Information and Diffusion in Networks
Friday, Jan. 6, 2017 10:15 AM – 12:15 PM
Hyatt Regency Chicago, McCormick
- Chair: Nicole Immorlica, Microsoft Research
AbstractI study how the structure of a social network affects the diffusion of a new product or technology. The model deals explicitly with the network's discrete structure, in contrast with most extant work that uses a mean-field approximation. My findings highlight important qualitative differences in predicted diffusion patterns: long-run outcomes are stochastic, individuals can remain isolated, and the likelihood of a large cascade is sensitive to early adoption patterns. The analysis requires technical advances that leverage recent mathematical work on random graphs. A key contribution is a set of structural results for a large class of random graph models that can exhibit observed features of real networks---features like homophily and clustering. These results allow us to characterize the extent and rate of diffusion as a function of network structure.
Reaching Consensus via non-Bayesian Asynchronous Learning in Social Networks
AbstractInformation is the quintessential example of a replicable good: it can be simultaneously ``consumed'' and sold to others. We study a decentralized market where sellers and prospective buyers of information can negotiate over its price, and the buyers of information may resell it. We study how the potential for resale influences the pricing of information, and the incentives to acquire information when trading frictions are small. We prove that in a no-delay equilibrium, all prices converge to 0, even if the initial seller is an informational monopolist. The seller-optimal equilibrium features delay: the seller is able to sell information at a strictly positive price to a single buyer, but once two players possess information, prices converge to 0. The inability to capture much of the social surplus from selling information results in sellers underinvesting in their technology to acquire information. By contrast, a ``patent policy'' that permits an informed seller to be the sole seller of information leads to overinvestment in information acquisition. Socially efficient information acquisition emerges with patents that have a limited duration.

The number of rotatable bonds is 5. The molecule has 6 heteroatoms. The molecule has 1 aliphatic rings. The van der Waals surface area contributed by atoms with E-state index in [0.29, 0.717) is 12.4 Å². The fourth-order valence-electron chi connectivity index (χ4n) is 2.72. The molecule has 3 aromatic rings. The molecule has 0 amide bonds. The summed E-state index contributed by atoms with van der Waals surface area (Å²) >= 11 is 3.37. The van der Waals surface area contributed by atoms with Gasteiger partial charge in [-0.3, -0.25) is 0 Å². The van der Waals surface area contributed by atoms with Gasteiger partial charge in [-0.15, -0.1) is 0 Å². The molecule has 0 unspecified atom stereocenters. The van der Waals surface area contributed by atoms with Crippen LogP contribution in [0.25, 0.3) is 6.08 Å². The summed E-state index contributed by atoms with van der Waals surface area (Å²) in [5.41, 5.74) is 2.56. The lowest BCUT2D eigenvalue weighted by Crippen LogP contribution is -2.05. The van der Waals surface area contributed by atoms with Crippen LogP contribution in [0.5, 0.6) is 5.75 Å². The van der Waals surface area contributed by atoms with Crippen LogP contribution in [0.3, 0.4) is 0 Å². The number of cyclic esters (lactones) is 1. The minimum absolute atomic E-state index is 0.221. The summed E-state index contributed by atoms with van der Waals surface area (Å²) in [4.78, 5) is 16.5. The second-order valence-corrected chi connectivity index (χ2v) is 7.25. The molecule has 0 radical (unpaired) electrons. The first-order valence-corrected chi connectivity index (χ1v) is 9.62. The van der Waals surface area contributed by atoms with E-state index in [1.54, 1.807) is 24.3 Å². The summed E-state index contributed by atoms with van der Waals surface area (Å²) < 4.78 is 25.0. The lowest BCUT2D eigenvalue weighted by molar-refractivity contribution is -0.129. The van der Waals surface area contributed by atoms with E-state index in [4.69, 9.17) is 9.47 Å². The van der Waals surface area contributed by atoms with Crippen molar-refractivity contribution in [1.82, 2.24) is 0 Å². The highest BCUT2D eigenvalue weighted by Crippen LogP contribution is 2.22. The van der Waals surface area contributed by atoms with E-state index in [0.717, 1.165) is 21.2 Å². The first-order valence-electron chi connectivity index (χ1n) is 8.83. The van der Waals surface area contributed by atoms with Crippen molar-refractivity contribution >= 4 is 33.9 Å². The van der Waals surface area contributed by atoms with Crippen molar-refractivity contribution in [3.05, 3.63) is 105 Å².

Learning in Local Networks
AbstractAgents in a social network learn about the true state of the world over time from their own signals and reports from immediate neighbors. Each agent only knows her local network, consisting of her neighbors and any connections among them. In each period, every agent updates her own estimates about the state distribution based on her perceived new information. She also forms estimates about each neighbor’s estimates given the new information she thinks the neighbor has received. Whenever a neighbor’s report differs from the agent’s estimates of his estimates, the agent attributes the difference to new information. The agents form the correct Bayesian posterior beliefs in any network if their information structures are partitional. They can also do so for more general information structures if the network is a social quilt, a tree-like union of completely connected subgroups. Under this procedure, the agents make fewer mistakes than under myopic learning; and they learn correctly if the network is common knowledge.
- A1 - General Economics